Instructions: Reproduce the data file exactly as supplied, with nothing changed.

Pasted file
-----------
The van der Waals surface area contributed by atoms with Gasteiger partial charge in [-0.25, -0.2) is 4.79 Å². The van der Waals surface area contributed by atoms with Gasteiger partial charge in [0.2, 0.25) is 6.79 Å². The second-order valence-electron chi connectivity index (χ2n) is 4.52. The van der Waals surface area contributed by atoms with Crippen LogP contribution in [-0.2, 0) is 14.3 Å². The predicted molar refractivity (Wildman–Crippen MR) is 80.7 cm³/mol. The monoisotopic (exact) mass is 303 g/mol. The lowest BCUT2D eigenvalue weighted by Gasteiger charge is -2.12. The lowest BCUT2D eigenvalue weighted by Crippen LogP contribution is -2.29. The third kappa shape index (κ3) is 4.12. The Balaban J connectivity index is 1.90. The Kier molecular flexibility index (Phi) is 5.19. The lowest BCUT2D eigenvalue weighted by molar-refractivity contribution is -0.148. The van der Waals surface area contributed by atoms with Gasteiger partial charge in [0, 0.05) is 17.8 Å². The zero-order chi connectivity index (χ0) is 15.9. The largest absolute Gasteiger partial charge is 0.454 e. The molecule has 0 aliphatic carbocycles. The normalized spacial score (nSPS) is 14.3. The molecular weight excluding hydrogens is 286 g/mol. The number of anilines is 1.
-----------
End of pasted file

The van der Waals surface area contributed by atoms with Gasteiger partial charge in [-0.25, -0.2) is 4.79 Å². The van der Waals surface area contributed by atoms with Gasteiger partial charge in [0.2, 0.25) is 6.79 Å². The second-order valence-electron chi connectivity index (χ2n) is 4.52. The van der Waals surface area contributed by atoms with Crippen LogP contribution in [-0.2, 0) is 14.3 Å². The predicted molar refractivity (Wildman–Crippen MR) is 80.7 cm³/mol. The monoisotopic (exact) mass is 303 g/mol. The lowest BCUT2D eigenvalue weighted by Gasteiger charge is -2.12. The lowest BCUT2D eigenvalue weighted by Crippen LogP contribution is -2.29. The third kappa shape index (κ3) is 4.12. The Balaban J connectivity index is 1.90. The Kier molecular flexibility index (Phi) is 5.19. The lowest BCUT2D eigenvalue weighted by molar-refractivity contribution is -0.148. The van der Waals surface area contributed by atoms with Gasteiger partial charge in [0, 0.05) is 17.8 Å². The zero-order chi connectivity index (χ0) is 15.9. The largest absolute Gasteiger partial charge is 0.454 e. The molecule has 0 aliphatic carbocycles. The normalized spacial score (nSPS) is 14.3. The molecular weight excluding hydrogens is 286 g/mol. The number of anilines is 1.